• Mark Vesterskov from Denmark fitted the LM2596 regulator inside of the DCC8. I’m sure this is the best solution so far! You could do that to by using a regulated DC-DC stepdown converter from 9-18v to 8.8 volt. If it has a size of approximately 4x3x1 cm size you could put it inside your DCC8, but it has to be a lot smaller if you want to keep the cable fixation of the DCC8 (see this post #174), like this V7809-1000 one. If you search for a 12V to 9V you might even find something smaller. Make sure it does not get too hot and that the polarity will be right (use an input diode to protect against reverse voltage). You might want to build this DIY indicator onto your monitor.

Please note that a regulator needs about 2 extra Volts on their input for regulating, and there is  5-10% of mah (mA per hour) power consumption on converting. You should also know that there is a regulator in the GH2 that makes it even less efficient a source: As it stands, Keylight’s 780 mA measurement indicates the GH2 is drawing almost twice the power from an external source as from the internal battery. The specs also reveal this: the maximum power consumption with a 7,2 V battery is 780 mA, opposed to 1,2A with the 8,7 V power adapter.

So it might not be a good idea to go from the V-mount to regulated 12 V, to regulated 9 V and then inside the GH2 to regulated 7,2 V and/or 5 V. It would be better to feed it with unregulated 7,2 V straight from the battery. This would be 5,6 – 8,2 V if you’d take 50% of the voltage of the V-mount battery, so that’s a great fit with the GH2 (see later on). It will add another big advantage: you can use the GH’2 battery status indicator and gentle shutdown function.

Unfortunately, this only works with genuine panasonic batteries, since the D pin of this battery will  send status signals from the battery chip (see this message # 131). See here why you would want this ‘decoding chip’. If the right signal is not on this chip, the camera will only work with 8.4 V or more.

GH2 battery indicator

To summarize: the first and biggest challenge is to have the power indicator of the GH2 warning and gently shutting down when the battery runs out of power. This means when the power is running much lower then the 7.2 V average of the battery. But how low?  This could go as low as 6.6 or 6 volts. (see message #152). This guy found that it is a 6.8 V threshold for the last bar of the battery indicator. He also made an adapter that shows battery status by using the decoder from a third party battery!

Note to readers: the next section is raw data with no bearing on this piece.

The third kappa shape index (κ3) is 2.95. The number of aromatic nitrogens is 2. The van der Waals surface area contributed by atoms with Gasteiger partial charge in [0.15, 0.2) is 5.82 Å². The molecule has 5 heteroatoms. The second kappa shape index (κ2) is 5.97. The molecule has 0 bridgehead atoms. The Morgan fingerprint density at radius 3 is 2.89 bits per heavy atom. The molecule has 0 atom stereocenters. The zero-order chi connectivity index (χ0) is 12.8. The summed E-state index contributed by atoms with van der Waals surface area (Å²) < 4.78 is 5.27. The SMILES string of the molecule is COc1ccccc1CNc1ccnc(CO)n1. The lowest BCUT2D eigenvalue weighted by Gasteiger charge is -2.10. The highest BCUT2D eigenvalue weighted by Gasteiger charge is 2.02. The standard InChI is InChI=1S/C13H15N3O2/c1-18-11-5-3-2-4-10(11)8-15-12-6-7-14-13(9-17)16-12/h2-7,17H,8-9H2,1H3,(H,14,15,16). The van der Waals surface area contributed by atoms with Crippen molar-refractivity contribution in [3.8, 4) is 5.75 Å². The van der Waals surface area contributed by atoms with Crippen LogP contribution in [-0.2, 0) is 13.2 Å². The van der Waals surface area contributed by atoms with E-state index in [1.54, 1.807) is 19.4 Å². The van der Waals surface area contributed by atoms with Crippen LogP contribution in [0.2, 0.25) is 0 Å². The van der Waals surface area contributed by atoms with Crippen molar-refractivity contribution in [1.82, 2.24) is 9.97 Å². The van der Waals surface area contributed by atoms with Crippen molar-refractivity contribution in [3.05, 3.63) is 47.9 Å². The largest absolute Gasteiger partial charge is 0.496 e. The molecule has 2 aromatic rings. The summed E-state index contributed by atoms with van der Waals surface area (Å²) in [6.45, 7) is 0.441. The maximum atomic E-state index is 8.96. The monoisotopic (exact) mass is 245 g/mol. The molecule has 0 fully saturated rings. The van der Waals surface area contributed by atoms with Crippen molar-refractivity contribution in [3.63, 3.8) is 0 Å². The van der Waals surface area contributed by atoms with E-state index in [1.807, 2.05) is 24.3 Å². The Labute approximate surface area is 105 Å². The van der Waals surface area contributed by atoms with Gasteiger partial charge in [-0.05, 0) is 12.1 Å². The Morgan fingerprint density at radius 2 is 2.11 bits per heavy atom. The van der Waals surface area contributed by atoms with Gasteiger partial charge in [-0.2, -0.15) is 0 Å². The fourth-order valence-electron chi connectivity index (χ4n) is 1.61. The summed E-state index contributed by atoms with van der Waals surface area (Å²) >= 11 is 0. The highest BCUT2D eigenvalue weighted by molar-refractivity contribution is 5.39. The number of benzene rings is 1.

Ownuser battery-grip

To accomplish the same thing, I’ve bought this great $ 109 Ownuser (Taiwan) battery holder for GH2. Ownuser have a “MIG-PGH2B” model, and a AB or RAB which add a AC power adapter and a IR remote control unit that connects with minijack. I just bought the B model, as I didn’t need the extras. This grip lets you use two batteries and a DC adapter, allowing you to ‘hot swap’ power sources.

This way, you can use the original panasonic in slot A to power up the camera. I’ve tested this, you need it only for the first 2 seconds and can take it out after that, This allows you to use a third party battery in slot B or plug it into the 4,0*1,7*8mm DC plug of the grip with a 7,2 – 9 V power-source. The strange thing is that this DC input requires 9V. I’ve emailed them to ask but they are shure it should be 9 V. I’ve bought it to test it with the 7.2V output of the v-mount batteryplate. As far as I can see (i’ve tested with 5V and 7.2V) the power-input is unregulated. I guess they state 9V to make sure that it is always higher then the voltage of the batteries.

I found that this way, the camera’s battery status indicator and gentle shutdown works great. One thing though: the indicator will only go down, not up (so once a threshold is passed and it only shows one or two bars, it will not display more bars when you insert a full battery).

Battery level indicator test

So I’ve been doing some testing of my own. This is my test setup with the ownuser batterygrip:

Here are the results:

  • 3 bars: 7,9 (*) – 7,16 V
  • 2 bars:  7,15 – 6.76 V
  • 1 bar: 6.75 – 6.30 V
  • red blinking: 6.29 – 6.10 V
  • shutdown: 6.09 V

Please note that these are measurements taken at the output of the ownuser batterygrip’s PCB, with the GH2 on and only an original LUMIX battery in the grip. you take out the empty battery (6,09V) and measure it, you will see 6,5V or (depending on time and temperature) even 6,7V. This is because you are now looking at the battery ‘unloaded’: there is no GH2 connected to it. But if you put in back in the camera it will show the ‘no battery power remains‘ warning and shutdown immediately. Also note that the threshold values will be higher when you attach a M4/3 lens with electronics in it. I’ve also tested with the 12-42 stocklens and got 7,25 V instead of 7,15 V as the 2 bars threshold.

* The power input from a battery should be under 8.4 V (see here, message #138), if it is higher the battery will be seen as external power and the camera will not display the power indicator. But is this REALLY true? What does it do if there is a decoder and the power input is 9V btw, does it give a warning?

Third party battery testing